Vipers Return With Added Power

One year after trimming the overall SRViper lineup down to one model, Yamaha has two models for 2020 featuring some serious upgrades.

The 2020 Yamaha SR Viper L-TX SE. 

It starts with the 1049cc triple engine: Designers gave it new ECM programming with performance in mind, with the promise of additional horsepower and better cold and warm starting.

For 2020, the SRVipers also come with upgrades made to Sidewinder models last year – including modern, more sculpted second-generation bodywork, upgraded handlebar-mounted controls, improved cooling and an upgraded Hayes brake with a shorter, plastic handle.

The SRViper comes in L-TX SE and L-TX GT versions next season. Both have a 137-inch RipSaw II track with 1.25-inch lugs. Where the GT stands out – just like within the Sidewinder lineup – is with its upgraded Fox QS3 shocks on the ski suspension and rear arm, plus an LED headlight, heated seat, expanded onboard storage and tall windshield.

With a wealth of changes and additions to its entire lineup for 2020 Yamaha is hoping it’s found the key for its future success. What offerings have you most impressed? Be sure to leave your opinions in the comments section!

Editor’s Note: Every issue of Snow Goer magazine includes in-depth sled reports and comparisons, aftermarket gear and accessories reviews, riding destination articles, do-it-yourself repair information, snowmobile technology and more! Subscribe to Snow Goer now to receive issues delivered to your door 6 times per year for a low cost.

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10 thoughts on “Yamaha 2020: Two-Stroke Returns, Plus iQS Advancements & New Utility Options

  • A pivotal season for Yamaha? I don’t think so. Where is the competetor to the MXZ? Engineering might no- more. They’ve thrown in the towel. I waited a whole extra season for Yamaha to come up with something a BIG. It hasn’t happened so I’m off to my local Ski-Doo dealer. They promised this would be a big year for Yamaha. Great engines. No question. Yamaha has becme the Apple of the sno-mo world. They insist they know what I want and what’s good for me instead of giving what we asked for. Is there any other reason they are in last place in terms of sales? I’m no marketing genius but I do know that if you give the people what they want, they’ll keep coming back. Over 35 years of Yamaha faithfulness down the tube!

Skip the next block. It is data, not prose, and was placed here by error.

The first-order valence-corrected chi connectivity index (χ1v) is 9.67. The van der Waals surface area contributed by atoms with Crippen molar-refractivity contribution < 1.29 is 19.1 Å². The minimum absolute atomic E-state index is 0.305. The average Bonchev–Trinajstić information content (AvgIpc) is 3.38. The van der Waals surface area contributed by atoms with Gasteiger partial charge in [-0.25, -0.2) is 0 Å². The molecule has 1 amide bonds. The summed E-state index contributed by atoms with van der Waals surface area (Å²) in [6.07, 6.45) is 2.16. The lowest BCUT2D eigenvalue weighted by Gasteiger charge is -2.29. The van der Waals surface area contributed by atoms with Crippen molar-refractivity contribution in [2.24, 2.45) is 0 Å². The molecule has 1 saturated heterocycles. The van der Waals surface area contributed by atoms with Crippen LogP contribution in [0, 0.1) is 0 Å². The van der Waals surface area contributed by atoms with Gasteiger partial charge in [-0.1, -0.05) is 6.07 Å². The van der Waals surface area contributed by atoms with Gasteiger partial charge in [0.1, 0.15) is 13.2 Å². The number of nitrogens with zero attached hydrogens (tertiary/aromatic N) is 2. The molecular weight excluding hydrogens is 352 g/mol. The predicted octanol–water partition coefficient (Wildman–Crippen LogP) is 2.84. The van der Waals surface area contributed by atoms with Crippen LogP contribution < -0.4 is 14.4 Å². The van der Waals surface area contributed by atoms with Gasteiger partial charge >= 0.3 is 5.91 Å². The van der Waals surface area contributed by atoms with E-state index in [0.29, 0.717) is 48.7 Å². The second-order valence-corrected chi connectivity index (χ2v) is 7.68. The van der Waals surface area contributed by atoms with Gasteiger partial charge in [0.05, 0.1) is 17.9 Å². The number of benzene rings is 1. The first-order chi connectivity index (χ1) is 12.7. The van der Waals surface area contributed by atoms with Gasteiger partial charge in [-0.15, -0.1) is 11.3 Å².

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  • YAMAHA 2stroke it is NOT! it’s a Arctic cat and will always be an Arctic cat! with yamaha Decals. The BIG four.. went to the BIG three!

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  • Arctic and Yamaha DNA? All Yamah contributed was the stickers!

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  • The arrogant decision to go exclusive 4 stroke decimated Yamaha. It has lost the battle. Game over!

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    • At the time we (I’ve been a proud Yamaha Dealer since 1971) were under the understanding that eventually the EPA would make sure all sleds (like the outboards) would be 4 Stroke, so I thought well if nothing else we would have years of experience ahead of that “impending” time. Well as we all know that clock ran it’s self way past the expected date. So, I personally take offence to such a statement that Yamaha was “arrogant”. But I will add that I do look forward to Yamaha setting up their own production facilities in North America, much as they’ve done in production of the ATV’s, Side by Sides & Watercraft. Trust me, the Japanese are not arrogant, they have to have a tough time swallowing what has been lost by the AC agreement….in that the quality, craftsmanship and reliability that the Japanese hold near & dear to their Heart, isn’t there with the Cat. My family started in the Snowmobile business in 1968, when there were over a 100 brands available….I’ve been there, done that and seen it all.

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      • Hi Marence, I agree with you regarding Yamaha not being arrogant. To your point too once they have Production Facility setup in NA , they will have more options….